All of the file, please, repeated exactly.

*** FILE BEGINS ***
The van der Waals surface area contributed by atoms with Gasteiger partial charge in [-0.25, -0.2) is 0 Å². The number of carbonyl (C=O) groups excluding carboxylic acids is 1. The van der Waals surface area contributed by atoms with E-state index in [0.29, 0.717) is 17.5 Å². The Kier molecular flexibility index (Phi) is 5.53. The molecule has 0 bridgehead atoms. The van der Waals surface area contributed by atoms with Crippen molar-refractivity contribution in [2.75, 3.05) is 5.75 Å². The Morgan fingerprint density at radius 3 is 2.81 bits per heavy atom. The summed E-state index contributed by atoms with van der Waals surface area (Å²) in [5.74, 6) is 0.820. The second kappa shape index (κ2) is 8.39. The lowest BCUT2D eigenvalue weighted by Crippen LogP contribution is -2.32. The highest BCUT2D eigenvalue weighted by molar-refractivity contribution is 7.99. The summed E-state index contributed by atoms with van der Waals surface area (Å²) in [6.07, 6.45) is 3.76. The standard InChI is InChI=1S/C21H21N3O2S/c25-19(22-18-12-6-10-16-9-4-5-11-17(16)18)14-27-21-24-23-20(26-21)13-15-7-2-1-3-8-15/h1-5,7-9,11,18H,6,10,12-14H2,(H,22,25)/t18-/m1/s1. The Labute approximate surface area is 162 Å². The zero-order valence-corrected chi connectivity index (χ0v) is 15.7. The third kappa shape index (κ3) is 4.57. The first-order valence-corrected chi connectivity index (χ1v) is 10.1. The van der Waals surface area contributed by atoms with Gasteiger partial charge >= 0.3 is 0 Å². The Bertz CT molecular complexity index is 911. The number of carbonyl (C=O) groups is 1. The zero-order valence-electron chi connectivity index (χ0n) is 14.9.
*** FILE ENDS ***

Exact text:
The van der Waals surface area contributed by atoms with Gasteiger partial charge in [-0.25, -0.2) is 0 Å². The number of carbonyl (C=O) groups excluding carboxylic acids is 1. The van der Waals surface area contributed by atoms with E-state index in [0.29, 0.717) is 17.5 Å². The Kier molecular flexibility index (Phi) is 5.53. The molecule has 0 bridgehead atoms. The van der Waals surface area contributed by atoms with Crippen molar-refractivity contribution in [2.75, 3.05) is 5.75 Å². The Morgan fingerprint density at radius 3 is 2.81 bits per heavy atom. The summed E-state index contributed by atoms with van der Waals surface area (Å²) in [5.74, 6) is 0.820. The second kappa shape index (κ2) is 8.39. The lowest BCUT2D eigenvalue weighted by Crippen LogP contribution is -2.32. The highest BCUT2D eigenvalue weighted by molar-refractivity contribution is 7.99. The summed E-state index contributed by atoms with van der Waals surface area (Å²) in [6.07, 6.45) is 3.76. The standard InChI is InChI=1S/C21H21N3O2S/c25-19(22-18-12-6-10-16-9-4-5-11-17(16)18)14-27-21-24-23-20(26-21)13-15-7-2-1-3-8-15/h1-5,7-9,11,18H,6,10,12-14H2,(H,22,25)/t18-/m1/s1. The Labute approximate surface area is 162 Å². The zero-order valence-corrected chi connectivity index (χ0v) is 15.7. The third kappa shape index (κ3) is 4.57. The first-order valence-corrected chi connectivity index (χ1v) is 10.1. The van der Waals surface area contributed by atoms with Gasteiger partial charge >= 0.3 is 0 Å². The Bertz CT molecular complexity index is 911. The number of carbonyl (C=O) groups is 1. The zero-order valence-electron chi connectivity index (χ0n) is 14.9.